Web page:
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Section 230

Trump’s Section 230 Order is Direct Regulation of Speech Long Feared by GOP

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Screenshot of panelists from the webcast

June 23, 2020 — Section 230 of the Communications Decency Act has played an important role in the shifting center of power on the internet, but where that center of power should reside going forward is a hotly contested topic.

“The story of whether 230 is deregulatory is … a complicated story, because it’s been invoked by the agency to do different things, pro-regulatory and less regulatory,” said Fordham University Law Professor Olivier Sylvain, speaking at a Tuesday panel hosted by Yale Law School.

Proponents of Section 230 often tell “the story that the internet has thrived in the absence of regulation and because of the absence of regulation,” Berkeley Law Professor Tejas Narechania said.

But statute has also been used by the Federal Communications Commission (under former chairman Kevin Martin) as a way to punish discriminatory behavior regarding net neutrality by Comcast.

Blake Reid, professor at the University of Colorado Law School, proposed looking at the agency’s approach to the internet by dividing it into different layers: the physical layer, the network layer, the application layer and the content layer.

“This is a question about where power is concentrated in the layer stack of the internet,” he said. “The conception that Section 230 had back in 1996 was really worried about internet service providers having a lot of power.”

In the years since, Reid said, the power has completely shifted to platforms such as Twitter and Facebook.

“There’s a way you can view 230 as intermediating the relationship between ISPs and platforms,” he said.

The Republican Trump administration is proposing ‘direct regulation of speech’ long feared from Democrats

Panelists also discussed President Donald Trump’s recent executive order attempting to curb Section 230 protections, which Narechania called “direct regulation of speech in a way that telecommunication regulation has tried to avoid for a very long time.”

“It’s lunacy to have the White House through an executive order make the Commerce Department through the NTIA make a recommendation to the FCC, an independent agency, to intervene in an area that most people think the FCC has not had historical authority over,” Sylvain said.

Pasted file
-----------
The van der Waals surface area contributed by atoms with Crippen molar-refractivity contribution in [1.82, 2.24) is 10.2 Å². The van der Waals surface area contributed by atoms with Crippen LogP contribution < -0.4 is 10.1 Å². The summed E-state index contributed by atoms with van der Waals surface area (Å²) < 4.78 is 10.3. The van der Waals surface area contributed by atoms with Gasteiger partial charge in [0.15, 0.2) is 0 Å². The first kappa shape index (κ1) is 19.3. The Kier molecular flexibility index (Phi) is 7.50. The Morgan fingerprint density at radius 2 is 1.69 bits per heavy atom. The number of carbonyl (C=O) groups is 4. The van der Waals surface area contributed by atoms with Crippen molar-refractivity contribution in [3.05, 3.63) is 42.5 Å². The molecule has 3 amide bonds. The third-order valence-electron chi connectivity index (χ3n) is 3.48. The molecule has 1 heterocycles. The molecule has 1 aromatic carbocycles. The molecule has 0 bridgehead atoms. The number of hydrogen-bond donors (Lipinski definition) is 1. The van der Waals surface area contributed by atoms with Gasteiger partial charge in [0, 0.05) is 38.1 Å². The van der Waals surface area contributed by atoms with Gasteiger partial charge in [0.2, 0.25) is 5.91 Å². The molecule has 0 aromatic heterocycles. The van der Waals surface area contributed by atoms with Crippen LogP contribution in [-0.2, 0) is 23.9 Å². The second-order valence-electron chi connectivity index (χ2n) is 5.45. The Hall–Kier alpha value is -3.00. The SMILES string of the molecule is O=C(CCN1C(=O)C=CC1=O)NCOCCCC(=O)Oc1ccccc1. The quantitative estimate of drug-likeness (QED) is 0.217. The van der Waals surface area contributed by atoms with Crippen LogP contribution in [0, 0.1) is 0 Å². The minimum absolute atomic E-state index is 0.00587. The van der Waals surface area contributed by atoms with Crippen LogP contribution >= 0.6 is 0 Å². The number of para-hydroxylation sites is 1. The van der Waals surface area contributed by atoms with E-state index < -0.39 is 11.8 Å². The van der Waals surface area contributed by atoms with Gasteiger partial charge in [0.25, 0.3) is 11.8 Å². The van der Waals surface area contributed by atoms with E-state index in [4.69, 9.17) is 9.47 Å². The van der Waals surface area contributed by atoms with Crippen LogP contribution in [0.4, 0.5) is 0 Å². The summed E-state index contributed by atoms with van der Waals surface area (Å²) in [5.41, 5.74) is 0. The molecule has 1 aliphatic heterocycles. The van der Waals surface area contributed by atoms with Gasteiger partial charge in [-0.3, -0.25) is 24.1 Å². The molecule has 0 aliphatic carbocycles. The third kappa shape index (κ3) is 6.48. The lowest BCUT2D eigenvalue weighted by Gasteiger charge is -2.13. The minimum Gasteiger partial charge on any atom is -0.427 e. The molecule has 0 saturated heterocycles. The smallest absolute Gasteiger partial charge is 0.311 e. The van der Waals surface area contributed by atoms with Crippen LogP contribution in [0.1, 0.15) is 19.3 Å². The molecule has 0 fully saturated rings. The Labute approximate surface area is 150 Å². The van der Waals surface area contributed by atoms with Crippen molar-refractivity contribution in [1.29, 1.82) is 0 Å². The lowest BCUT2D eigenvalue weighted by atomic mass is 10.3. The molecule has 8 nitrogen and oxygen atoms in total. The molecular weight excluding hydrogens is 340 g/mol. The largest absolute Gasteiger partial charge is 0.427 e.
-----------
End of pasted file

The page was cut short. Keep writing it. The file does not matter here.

The FCC is not required to actually take any action based on the NTIA’s petition, he added.

“If you look at Republican Party orthodoxy in terms of the FCC regulating the internet, that was a fear of what the Democrats were going to do,” Reid said. “That was the worst nightmare of every Republican telecom consultant for 20 years, so to suddenly see a Republican president on the other side of it is just wild.”

Echos of net neutrality in the call for political nondiscrimination

Reid compared Trump’s call for political nondiscrimination mandates on platforms such as Twitter to the fight over net neutrality.

“If you’re accessing some particular kind of content — maybe you’re looking up websites that have a lot of political content that’s favorable to Republicans, but not Democrats — the ISP cannot block that,” he said. “We’ve had this very pitched battle for the better part of the last 20 years about whether the FCC has the authority to do that.”

While he disagreed with the interpretation that Section 230 is just a statutory implementation of what the First Amendment already requires, Reid emphasized the importance of examining the overlap between the constitutional amendment and the statute.

Getting rid of Section 230 might not have the catastrophic impact on content moderation that some have suggested, he said.

In that way, Section 230 “has stalled the development of First Amendment doctrine in this area,” he said.

Other efforts to curb or change Section 230 beyond Donald Trump

In addition to Trump’s executive order, there have been several other recent proposals to curtail Section 230’s reach, including new reform recommendations from the Justice Department and a bill introduced by Sen. Josh Hawley, R-Mo., who has long been one of the statute’s fiercest opponents.

“I don’t know what the world looks like if these policy interventions get any wind behind their sails,” Sylvain said. “I am skeptical about the Hawley bill, [but] there’s another one that will emerge very soon that is addressed more to the business model of these companies, and that’s something that I’m far more interested in seeing.”

Reid was dismissive about the realistic potential of such efforts.

“It’s really effective politics because it ties up the machinery of the bureaucracy in dealing with all of this nonsense, but it’s not designed to get passed, just like I think most of Hawley’s bills are not really designed to pass,” Reid said. “I think Hawley would be quite unhappy if suddenly the Democratic caucus came around and said, ‘Oh yes, we would love to pass this bill of yours.’”

However, Narechania expressed more concern about the future implications of the various proposals.

“I agree [the executive order] is political theater, but it seems like political theater that has the potential to make a whole lot of administrative law and telecommunications law,” he said. “And that makes me sort of nervous — it makes me really nervous.”

Reporter Em McPhie studied communication design and writing at Washington University in St. Louis, where she was a managing editor for the student newspaper. In addition to agency and freelance marketing experience, she has reported extensively on Section 230, big tech, and rural broadband access. She is a founding board member of Code Open Sesame, an organization that teaches computer programming skills to underprivileged children.

Section 230